So by 1978 Neurology at Harbor was staffed by three adult neurologists, two pediatric neurologists and a neuropathologist and consisted of three clinical in-patient services, five outpatient clinics, a clinic lab and a vigorous teaching program which had been expanded in 1975 by the initiation of a Harbor based Neurology residency. This program admitted two adult and one pediatric neurology residents per year. Furthermore Dr. McIntyre began in 1972 training one post-doctoral fellow in EEG and neurophysiology.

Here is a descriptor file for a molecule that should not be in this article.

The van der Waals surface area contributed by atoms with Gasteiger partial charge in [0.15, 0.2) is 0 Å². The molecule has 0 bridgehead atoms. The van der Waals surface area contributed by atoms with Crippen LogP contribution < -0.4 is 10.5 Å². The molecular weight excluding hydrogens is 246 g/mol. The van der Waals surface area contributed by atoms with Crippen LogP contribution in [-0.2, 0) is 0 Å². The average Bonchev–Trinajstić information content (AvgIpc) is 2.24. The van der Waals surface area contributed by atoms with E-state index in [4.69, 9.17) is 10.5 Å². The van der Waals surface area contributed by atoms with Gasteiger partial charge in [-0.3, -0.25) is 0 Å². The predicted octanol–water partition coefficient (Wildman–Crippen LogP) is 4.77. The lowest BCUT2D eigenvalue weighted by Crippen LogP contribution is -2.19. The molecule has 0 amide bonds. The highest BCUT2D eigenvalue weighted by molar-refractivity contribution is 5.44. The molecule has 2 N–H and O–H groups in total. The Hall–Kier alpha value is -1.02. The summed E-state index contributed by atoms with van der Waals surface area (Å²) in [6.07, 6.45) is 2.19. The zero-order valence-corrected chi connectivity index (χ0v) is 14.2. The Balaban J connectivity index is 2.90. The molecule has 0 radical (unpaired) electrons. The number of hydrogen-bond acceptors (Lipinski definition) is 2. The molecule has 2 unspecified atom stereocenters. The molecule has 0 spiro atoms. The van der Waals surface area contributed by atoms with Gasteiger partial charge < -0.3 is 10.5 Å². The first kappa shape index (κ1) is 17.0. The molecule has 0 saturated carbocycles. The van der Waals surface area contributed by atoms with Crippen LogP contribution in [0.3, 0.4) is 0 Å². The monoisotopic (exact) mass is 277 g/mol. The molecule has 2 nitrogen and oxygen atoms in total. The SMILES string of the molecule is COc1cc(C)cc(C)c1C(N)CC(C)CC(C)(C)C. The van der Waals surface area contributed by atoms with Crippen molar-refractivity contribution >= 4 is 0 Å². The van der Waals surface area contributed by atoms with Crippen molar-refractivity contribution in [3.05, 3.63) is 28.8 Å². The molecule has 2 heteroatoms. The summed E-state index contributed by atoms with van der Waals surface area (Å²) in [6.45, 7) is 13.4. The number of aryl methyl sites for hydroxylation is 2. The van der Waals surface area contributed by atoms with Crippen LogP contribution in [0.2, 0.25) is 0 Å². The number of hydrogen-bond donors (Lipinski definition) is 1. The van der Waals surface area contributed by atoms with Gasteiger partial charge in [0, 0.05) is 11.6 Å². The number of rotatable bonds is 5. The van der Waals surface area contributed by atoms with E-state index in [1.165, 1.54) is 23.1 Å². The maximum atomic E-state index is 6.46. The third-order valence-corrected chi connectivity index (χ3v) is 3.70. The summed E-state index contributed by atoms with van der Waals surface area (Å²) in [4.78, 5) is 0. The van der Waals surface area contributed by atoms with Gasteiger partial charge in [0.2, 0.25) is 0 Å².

Also by 1978, Neurology had become a department at UCLA. The time seemed right for Neurology at Harbor General Hospital to become a free standing department, and this was supported by the Department of Medicine and the Medical Director. A search for a history09permanent chairman of the new department was initiated in 1979 and in 1980 Dr. Mark Goldberg was appointed to that position. During the 1979-80 academic year, Dr. Hugh Firemark left the deparment for private practice. He was replaced by Dr. Thomas Anderson, joining the faculty in 1980, after having completed a fellowship in neuromuscular disease at Washington Univeristy in St. Louis, Missouri. For Dr. Anderson, this appointement was a return to home as he had been one of the early residents in the Harbor-UCLA Neurology residency program. This appointment brought back to the Harbor community that area of expertice that had been vacated by Dr. Jon Dorman. Since his appointment, Dr. Anderson has assumed directorship of the neuromuscular clinic supported by the Muscular Dystrophy Association both at the Westwood Campus and the Harbor Campus. Also he has established a separate teaching program in clinical electromyography.